## Lazy Sequences in Clojure

*Jun 1, 2010*

Clojure has the wonderful ability to represent and manipulate infinite sequences using small, finite amount of memory. Look at the following example:

user=> (def p (iterate inc 1)) user=> (take 10 p) (1 2 3 4 5 6 7 8 9 10)

The `iterate' function: (iterate f x) - generates an infinite sequence x, f(x), f(f(x)), f(f(f(x))), and so on. How is it that an infinite sequence is stored in a small, finite number of bytes in memory? The logic is simple - there is really nothing infinite about the sequence - what we have in memory is a simple two element sequence, the first element being `x' itself and the next element a function which will compute the subsequent elements of the sequence when required. When we request the second element of the sequence, this function computes the second element plus yet another function which will yield the remaining elements of the sequence and so on.

The `take' function in the above examples gives us the first 10 elements of the sequence.

Though infinite sequences are easy to use, there is a subtle problem. Let's try an experiment:

user=> (def p (range 0 1e7)) user=> (time (reduce + p)) user=> (time (reduce + p))

On my slow AMD Sempron system, the first `reduce' took around 12 seconds while the second one took only 1.1 second! Why is this so? The `range' function returns a lazy sequence. The first time `reduce' was called, each element of the sequence had to be computed. The next time `reduce' is called, Clojure no longer has to compute the individual elements - the elements `cached' during the previous call to `reduce' can be used directly. This seems to be a good idea.

Let's look at another example:

user=> (def p (range 0 1e11)) user=> (nth p 1000000000)

Keep the `top' command (which displays information about system memory, processes etc continuously) running in another console before executing the above two functions. You will observe that as soon as you call the function `nth', available memory starts dropping; very soon your system is forced to use swap memory; if you wait long enough, you may even be able to see your program crashing.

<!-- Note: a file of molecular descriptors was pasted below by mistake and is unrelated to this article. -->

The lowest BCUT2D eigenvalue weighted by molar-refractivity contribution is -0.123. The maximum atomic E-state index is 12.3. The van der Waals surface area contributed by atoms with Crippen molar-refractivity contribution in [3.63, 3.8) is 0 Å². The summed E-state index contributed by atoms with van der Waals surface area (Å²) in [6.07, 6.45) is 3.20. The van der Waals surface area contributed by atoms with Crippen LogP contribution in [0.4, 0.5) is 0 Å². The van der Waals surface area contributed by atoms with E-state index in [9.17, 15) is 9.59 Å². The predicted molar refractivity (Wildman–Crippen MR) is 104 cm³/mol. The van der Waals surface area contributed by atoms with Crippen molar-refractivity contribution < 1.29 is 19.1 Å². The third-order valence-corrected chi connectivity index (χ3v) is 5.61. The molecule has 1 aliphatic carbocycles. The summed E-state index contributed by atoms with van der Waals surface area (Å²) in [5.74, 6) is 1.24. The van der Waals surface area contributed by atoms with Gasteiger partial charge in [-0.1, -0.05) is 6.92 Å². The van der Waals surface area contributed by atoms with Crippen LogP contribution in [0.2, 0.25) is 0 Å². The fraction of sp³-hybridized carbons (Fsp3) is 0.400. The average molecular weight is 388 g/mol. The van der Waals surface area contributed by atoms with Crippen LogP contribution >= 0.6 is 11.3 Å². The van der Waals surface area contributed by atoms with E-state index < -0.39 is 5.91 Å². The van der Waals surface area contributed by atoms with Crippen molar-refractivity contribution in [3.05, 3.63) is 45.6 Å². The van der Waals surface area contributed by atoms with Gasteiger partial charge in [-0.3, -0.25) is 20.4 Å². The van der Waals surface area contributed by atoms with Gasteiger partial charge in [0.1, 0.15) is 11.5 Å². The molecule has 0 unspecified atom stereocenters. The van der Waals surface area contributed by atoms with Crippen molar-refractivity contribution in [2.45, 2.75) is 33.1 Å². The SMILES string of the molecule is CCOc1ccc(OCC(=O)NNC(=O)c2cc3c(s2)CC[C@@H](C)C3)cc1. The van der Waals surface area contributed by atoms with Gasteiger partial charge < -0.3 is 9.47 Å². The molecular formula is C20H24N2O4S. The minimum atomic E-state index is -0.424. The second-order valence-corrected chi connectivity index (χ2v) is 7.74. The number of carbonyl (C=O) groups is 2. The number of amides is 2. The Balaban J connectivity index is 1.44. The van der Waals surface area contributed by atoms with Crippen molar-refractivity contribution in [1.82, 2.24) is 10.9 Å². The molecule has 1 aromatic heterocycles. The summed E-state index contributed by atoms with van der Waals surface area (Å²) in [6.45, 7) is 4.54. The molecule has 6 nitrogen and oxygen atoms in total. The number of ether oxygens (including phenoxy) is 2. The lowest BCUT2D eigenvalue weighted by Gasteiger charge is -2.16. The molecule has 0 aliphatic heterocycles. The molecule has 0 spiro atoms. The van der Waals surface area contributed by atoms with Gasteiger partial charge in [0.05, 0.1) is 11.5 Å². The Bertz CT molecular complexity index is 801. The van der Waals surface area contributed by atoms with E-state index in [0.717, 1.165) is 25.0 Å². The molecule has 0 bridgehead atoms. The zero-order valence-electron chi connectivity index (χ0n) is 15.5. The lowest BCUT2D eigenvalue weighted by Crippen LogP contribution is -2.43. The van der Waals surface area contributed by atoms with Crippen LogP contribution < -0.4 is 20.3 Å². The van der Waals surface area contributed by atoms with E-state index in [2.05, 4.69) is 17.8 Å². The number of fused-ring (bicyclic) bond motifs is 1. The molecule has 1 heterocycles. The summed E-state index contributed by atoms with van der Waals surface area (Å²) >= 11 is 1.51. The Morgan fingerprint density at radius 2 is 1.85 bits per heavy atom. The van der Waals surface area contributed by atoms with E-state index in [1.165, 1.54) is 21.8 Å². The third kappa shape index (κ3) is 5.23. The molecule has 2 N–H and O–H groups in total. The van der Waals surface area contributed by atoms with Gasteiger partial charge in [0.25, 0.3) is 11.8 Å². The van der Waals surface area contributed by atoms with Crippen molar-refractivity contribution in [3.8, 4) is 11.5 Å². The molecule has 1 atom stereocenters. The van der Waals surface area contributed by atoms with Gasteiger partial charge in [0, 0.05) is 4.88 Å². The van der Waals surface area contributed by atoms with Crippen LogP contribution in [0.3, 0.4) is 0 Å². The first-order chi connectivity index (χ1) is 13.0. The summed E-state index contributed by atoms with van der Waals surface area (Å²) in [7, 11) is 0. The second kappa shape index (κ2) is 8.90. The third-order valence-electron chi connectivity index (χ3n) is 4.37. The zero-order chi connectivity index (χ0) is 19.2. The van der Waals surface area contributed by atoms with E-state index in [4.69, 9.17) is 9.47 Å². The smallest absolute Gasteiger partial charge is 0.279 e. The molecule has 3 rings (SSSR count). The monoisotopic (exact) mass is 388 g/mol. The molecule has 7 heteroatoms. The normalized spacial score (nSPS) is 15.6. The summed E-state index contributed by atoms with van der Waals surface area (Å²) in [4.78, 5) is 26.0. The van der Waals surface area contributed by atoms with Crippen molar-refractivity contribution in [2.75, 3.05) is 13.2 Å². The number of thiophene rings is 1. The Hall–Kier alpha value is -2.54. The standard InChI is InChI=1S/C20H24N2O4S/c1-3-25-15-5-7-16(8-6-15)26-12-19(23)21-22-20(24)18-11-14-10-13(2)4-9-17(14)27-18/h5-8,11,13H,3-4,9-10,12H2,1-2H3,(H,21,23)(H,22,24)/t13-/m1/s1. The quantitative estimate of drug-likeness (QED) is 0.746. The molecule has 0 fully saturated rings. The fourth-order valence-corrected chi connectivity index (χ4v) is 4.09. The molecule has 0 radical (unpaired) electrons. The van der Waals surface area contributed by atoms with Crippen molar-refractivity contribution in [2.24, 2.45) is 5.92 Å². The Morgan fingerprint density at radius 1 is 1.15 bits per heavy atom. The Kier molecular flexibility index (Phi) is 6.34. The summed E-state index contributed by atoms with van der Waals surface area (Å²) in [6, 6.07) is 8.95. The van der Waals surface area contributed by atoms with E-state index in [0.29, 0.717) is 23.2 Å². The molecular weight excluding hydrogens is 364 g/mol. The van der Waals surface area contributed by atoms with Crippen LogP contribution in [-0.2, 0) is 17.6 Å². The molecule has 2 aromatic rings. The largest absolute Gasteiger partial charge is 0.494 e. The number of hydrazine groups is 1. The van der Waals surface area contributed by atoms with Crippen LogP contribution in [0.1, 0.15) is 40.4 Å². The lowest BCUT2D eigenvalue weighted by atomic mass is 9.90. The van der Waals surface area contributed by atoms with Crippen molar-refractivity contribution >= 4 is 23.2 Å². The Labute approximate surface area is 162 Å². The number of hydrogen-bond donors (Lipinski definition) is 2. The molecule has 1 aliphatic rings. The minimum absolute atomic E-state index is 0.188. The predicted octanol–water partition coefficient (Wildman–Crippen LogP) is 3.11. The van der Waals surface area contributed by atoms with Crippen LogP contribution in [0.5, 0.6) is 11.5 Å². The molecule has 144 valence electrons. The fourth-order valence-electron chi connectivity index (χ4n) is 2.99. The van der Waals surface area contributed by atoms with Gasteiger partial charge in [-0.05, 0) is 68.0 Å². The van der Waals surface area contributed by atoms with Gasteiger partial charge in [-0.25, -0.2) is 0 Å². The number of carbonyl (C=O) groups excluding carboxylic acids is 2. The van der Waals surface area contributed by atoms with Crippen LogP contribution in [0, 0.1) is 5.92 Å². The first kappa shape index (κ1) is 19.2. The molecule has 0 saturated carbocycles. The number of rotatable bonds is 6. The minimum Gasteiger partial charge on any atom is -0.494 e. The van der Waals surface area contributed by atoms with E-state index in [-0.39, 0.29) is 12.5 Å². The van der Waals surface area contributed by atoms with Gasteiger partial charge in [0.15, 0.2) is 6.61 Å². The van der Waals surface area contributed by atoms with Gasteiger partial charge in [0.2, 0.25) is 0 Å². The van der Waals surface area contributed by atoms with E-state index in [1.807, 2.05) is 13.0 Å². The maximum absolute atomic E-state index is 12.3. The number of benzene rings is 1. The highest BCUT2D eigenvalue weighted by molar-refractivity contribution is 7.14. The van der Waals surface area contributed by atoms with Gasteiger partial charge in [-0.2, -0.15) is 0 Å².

To complicate things further, you will see that the following code fragment:

user=> (nth (range 0 1e11) 1000000000)

works perfectly and does not consume excessive amount of RAM.

Why is this so?

The nth element of a sequence can be visited only after visiting the first (n-1) elements. As each element is `visited', it is computed and stored in memory. Because you have a reference `p' pointing to the first element of the sequence, none of these computed elements can be freed up. So, if `n' is sufficiently large, very soon all available memory gets eaten up by these `cached' elements.

In the second case, we have no reference pointing to the head of the sequence. The JVM is free to garbage collect the memory used by the already computed elements of the sequence to make way for the newly computed elements.

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